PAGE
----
Preserving CE/Vista Settings

I’ve been asked for notes about this a few times. So here’s a blog post instead.
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A coworker is working on scripting our updates. We lost the Luminis Message Adapter settings in applying the patch to the environment we provide to our clients. Fortunately, those settings are maintained by us not our clients. So I pushed those settings back very easily. Unfortunately, it points to the need to capture the settings for the potential purpose of restoring the settings.

In Oracle databases, this is pretty easy. As the schema user, run the following. It does some intentional things. First, we have multiple institutions, so the breaks make identifying which institution easier. Second, the same label for multiple forms gets confusing, so I am sorting by setting description id under the theory these ids are generated at the time the page is created, so the same tools will float together. (The last modified time stamp is probably unnecessary, I used it in an earlier version and left it just in case Vista for whatever reason added a new setting for the same label instead of modifying the existing one.) This can be spooled both before and after the upgrade. Use diff or WinMerge to compare the versions. Anything lost from the before version should be evaluated for inclusion adding back to the settings.

col lc_name format a50
col setting_value format a80
col label format a80
col lock format 999
col child format 999

clear breaks computes
break on lc_name skip 1

select learning_context.name lc_name, settings_description.label, settings.setting_value,
settings.locked_flag “lock”, settings_description.inheritable_flag “child”
from learning_context, settings, settings_description
where settings.settings_desc_id = settings_description.id
and settings.learning_context_id = learning_context.id
and learning_context.type_code in (‘Server’,’Domain’, ‘Institution’,’Campus’,’Group’)
order byĀ learning_context.name, settings.settings_desc_id
/

An example of the multiple forms issue is external authentication. CE/Vista provides an LDAP (A) and an LDAP (B). The settings_description.label for both is contextmgt.settings.ldap.source. The settings_description.name for both is source. It looks like each of the two identical labels has a different settings.settings_desc_id value depending on whether it is A or B. To me it seems lame to use the same label for two different ids.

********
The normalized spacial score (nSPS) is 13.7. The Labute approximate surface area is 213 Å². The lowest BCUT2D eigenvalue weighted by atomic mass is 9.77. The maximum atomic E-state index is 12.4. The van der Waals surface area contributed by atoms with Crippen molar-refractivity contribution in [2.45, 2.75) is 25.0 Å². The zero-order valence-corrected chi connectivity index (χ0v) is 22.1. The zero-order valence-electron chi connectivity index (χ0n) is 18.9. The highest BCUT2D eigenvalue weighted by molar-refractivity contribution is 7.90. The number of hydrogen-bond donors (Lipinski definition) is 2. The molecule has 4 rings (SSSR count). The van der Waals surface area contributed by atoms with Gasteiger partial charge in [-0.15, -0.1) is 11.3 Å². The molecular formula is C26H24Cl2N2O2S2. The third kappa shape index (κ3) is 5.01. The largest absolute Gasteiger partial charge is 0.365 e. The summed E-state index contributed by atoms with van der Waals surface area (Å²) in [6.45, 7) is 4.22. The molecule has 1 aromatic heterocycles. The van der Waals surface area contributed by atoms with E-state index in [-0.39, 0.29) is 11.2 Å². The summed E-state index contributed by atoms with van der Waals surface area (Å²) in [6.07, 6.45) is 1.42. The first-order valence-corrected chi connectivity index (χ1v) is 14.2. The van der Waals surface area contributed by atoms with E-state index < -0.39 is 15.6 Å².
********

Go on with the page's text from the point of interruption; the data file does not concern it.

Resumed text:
The most vulnerable parts of the application to lose settings during an update are the System Integration settings. A mismatched Jar on a node will wipe all the settings associated with that Jar.

However, I can see using this to capture the settings as a backup just in case an administrator or instructor wipes out settings by mistake. Yes, this is scope creep. Create a backup of the settings table to actually preserve the settings.

create table settings_backup_pre_sp2hf1 tablespace WEBCT_DATA as select * from settings;

Contexts: As a server admin, I maintain certain settings and push those down. Each client has control over some other settings and may push those down from the institution context. Maybe some are creating division and group admins? Maybe some instructors are changing things at the course or section levels. I may end up capturing everything?

Restoration: The whole purpose of preserving the settings is to restore them later. There are a couple methods in theory:

  1. Providing the settings to a human to re-enter. The labelling issue makes me question the sanity of trying to explain this to someone.
  2. Update the database directly would just needĀ settings.idĀ ensure it is the right location. Maybe dump out the settings in the format of an update command with labels on each to explain the context? Ugh.

If settings were not so easily lost, then this would be so much easier.

View: Another table of interest is the settings_v view. (Redundant?) The only reason I don’t like this view is it reports the values for every learning context which makes reporting off it much, much longer. For example, the encryption key for a powerlink is listed 8 places in settings/settings_description and 18,769 places in settings_v.

TED Talk: Picking apart the puzzle of racism in elections

By Nate Silver

A less than convincing point… The list of states with voters reporting a racial bias only well matches the Obama-Clinton difference map because Nate draws the audience to the states he’s picking on: Arkansas, Louisiana, Tennessee, Kentucky, and West Virginia (5 hits). He totally ignores the strong race bias in South Carolina, Alaska, Missouri, or Indiana didn’t translate into more votes (4 false negatives). Also Wyoming and Oklahoma both had no reported racial bias and voted more against Obama (2 false positives).

Recovering Pictures